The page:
The President’s budget proposal makes matters worse, increasing the funding gap, and increasing the shortage of physicians, with no plan or explanation for how the funding gap will be made up or how or if the NIOSH funding will be replaced.

    Occupational medicine has a tremendous impact in the workplace. The number of residency training OM physicians is not high, but because they leverage their medical expertise in population-based health settings (i.e., in some cases, providing medical care and preventive health strategies for very large workforces), they have a high impact on health care. For example, an OM physician overseeing workplace safety and health strategies and programs in a large corporation could potentially impact tens of thousands -- possibly even hundreds of thousands -- of individuals.

    These physicians are critical to our national health care infrastructure. Recent studies have established that chronic disease is becoming a major issue for employers, for example, and they are implementing new programs, often with the help of OEM physicians, to try to improve the health of their workers. OEM physicians represent a vital point of impact in preventive health efforts, which are becoming more and more common among U.S. employers.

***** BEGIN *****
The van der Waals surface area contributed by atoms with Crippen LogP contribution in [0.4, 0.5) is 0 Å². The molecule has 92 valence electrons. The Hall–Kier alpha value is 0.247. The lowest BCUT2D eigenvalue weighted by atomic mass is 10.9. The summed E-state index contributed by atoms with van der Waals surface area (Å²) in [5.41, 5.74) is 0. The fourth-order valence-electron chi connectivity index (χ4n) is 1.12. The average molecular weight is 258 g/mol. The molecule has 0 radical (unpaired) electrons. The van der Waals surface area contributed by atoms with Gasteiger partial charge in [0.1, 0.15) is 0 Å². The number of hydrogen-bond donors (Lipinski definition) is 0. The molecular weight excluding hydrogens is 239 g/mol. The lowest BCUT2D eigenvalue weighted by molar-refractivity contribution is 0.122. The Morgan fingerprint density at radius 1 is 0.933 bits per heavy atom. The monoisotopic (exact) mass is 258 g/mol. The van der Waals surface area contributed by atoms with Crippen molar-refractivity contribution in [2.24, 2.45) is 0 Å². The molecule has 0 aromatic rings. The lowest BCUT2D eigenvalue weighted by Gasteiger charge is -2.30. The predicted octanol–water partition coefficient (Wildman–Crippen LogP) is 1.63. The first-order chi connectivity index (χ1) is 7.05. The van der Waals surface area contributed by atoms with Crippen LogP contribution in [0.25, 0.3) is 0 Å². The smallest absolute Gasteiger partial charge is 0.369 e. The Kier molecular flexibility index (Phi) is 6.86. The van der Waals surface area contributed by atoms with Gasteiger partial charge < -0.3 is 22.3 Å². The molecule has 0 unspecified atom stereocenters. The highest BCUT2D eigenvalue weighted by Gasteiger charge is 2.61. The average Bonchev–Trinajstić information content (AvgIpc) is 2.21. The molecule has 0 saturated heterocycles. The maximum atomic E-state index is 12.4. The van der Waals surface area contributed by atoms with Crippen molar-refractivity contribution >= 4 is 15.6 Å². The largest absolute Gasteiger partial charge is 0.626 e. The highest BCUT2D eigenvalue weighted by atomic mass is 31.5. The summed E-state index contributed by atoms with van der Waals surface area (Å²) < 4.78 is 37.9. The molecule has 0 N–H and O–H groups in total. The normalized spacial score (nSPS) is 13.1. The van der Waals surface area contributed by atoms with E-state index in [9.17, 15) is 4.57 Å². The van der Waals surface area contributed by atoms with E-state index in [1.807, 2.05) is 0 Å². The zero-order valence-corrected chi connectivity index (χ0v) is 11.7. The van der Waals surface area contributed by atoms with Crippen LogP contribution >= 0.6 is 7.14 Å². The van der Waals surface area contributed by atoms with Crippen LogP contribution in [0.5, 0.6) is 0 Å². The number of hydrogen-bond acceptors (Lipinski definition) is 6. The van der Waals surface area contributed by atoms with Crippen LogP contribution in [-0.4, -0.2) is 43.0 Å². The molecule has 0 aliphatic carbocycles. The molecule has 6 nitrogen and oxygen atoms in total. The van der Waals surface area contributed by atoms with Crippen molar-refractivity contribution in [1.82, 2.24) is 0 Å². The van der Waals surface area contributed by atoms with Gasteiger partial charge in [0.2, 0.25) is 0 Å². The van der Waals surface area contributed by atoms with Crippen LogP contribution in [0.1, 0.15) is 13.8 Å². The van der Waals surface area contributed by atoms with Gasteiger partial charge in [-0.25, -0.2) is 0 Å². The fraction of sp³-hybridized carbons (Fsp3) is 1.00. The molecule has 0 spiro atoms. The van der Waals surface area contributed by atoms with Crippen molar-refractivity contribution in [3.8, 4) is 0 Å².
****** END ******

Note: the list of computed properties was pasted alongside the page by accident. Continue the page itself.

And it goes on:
In order to maintain the health and safety of the American workforce, we ask that you include at least the Fiscal Year 2012 level of funding in the Fiscal Year 2013 Labor, Health and Human Services Appropriations bill for the National Institute for Occupational Safety and Health (NIOSH), including full funding for the Education and Research Centers, as well as the Agriculture, Forestry and Fishing Program.

    If you should have any questions or need additional information, please contact Patrick O’Connor, ACOEM’s Director of Government Affairs at 202/223-6222.

    Thank you for your consideration.

    Sincerely,

    T. Warner Hudson MD, FACOEM, FAAFP
    President
    American College of Occupational and Environmental Medicine